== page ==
What all this means I don't know but that distance is well above average for sure. We have a good coach who recommend a great trainer who works with LPGA and PGA players. Both of them told me her distance, speed and strength is game changing if she works at it.
  • kekoakekoa ClubWRX Posts: 8,852 ClubWRX
    Hey Tiger,



    Just curious how you are measuring your daughter's yardages. You use words like 'probably' and averaging. If you use trackman, it gives you a single number average. You can't average 230-240. Also, was it the training that has benefited her the most recently?



    I put my son on trackman recently and he averaged 151 with driver, which was a bit shorter than I thought he was.
  • mrshinsamrshinsa Members Posts: 172 ✭✭
    edited Nov 8, 2018 #17
    kekoa wrote:


    Hey Tiger,



    Just curious how you are measuring your daughter's yardages. You use words like 'probably' and averaging. If you use trackman, it gives you a single number average. You can't average 230-240. Also, was it the training that has benefited her the most recently?



    I put my son on trackman recently and he averaged 151 with driver, which was a bit shorter than I thought he was.






    I found trackman to be inaccurate for my boys distance. Instead I use this.

    https://www.amazon.c...k/dp/B079YM6QPL



    Oh, and I found out he was shorter during Montery due to elevation change.
  • heavy_hitterheavy_hitter Members Posts: 3,067 ✭✭
    mrshinsa wrote:

    kekoa wrote:


    Hey Tiger,



    Just curious how you are measuring your daughter's yardages. You use words like 'probably' and averaging. If you use trackman, it gives you a single number average. You can't average 230-240. Also, was it the training that has benefited her the most recently?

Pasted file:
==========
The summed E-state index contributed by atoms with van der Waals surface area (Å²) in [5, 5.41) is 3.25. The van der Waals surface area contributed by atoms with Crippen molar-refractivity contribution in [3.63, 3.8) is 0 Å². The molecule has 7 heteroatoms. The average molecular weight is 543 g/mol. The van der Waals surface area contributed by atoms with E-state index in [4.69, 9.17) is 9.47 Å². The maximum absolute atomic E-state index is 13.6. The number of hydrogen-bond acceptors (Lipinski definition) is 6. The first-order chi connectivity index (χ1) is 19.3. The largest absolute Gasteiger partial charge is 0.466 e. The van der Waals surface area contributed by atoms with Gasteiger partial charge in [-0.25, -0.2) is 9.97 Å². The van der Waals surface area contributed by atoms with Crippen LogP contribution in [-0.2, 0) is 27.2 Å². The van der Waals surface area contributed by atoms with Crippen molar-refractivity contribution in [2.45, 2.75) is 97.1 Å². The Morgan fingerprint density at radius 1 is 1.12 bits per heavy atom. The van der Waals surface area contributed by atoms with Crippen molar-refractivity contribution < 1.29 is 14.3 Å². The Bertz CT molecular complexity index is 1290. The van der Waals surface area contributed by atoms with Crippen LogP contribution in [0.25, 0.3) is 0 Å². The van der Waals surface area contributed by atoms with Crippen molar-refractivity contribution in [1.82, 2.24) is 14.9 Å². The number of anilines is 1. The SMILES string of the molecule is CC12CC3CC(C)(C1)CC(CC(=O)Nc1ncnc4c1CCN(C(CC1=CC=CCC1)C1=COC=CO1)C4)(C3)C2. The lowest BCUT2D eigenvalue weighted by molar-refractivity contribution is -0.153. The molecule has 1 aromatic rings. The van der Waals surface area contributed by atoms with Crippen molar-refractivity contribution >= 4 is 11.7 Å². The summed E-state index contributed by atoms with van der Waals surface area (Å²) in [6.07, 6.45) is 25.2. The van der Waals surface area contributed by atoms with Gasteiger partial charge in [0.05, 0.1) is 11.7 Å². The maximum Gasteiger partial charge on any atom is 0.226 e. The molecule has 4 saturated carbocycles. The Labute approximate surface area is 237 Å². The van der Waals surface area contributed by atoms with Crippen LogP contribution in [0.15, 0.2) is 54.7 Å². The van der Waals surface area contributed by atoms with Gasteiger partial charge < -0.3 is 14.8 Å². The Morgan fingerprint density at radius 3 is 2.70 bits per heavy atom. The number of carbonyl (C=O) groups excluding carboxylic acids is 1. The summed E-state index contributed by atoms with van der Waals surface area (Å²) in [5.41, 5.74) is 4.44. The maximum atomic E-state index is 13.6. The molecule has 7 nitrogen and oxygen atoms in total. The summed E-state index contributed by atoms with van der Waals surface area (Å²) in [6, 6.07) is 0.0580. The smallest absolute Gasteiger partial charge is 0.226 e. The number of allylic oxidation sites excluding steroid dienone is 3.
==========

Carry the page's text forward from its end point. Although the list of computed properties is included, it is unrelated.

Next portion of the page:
I put my son on trackman recently and he averaged 151 with driver, which was a bit shorter than I thought he was.






    I found trackman to be inaccurate for my boys distance. Instead I use this.

    https://www.amazon.c...k/dp/B079YM6QPL



    Oh, and I found out he was shorter during Montery due to elevation change.




    Those are awesome along with a Garmin Watch which is what I have. The problem is you can't use it on the range because it is GPS driven. Using devices like these Arcoss, or Game Golf will give you much accurate stats.
  • propredicrpropredicr Members Posts: 272 ✭✭
    edited Nov 8, 2018 #19
    tiger1873 wrote:

    propredicr wrote:

    tiger1873 wrote:




    Just my opinion...you got to get off the tee then you got to get it on the green. I know short game is very important. It is tough to win without at least a decent short game. But, you have zero chance of winning if you cannot get off the tee and onto the green. I base that off the stats below.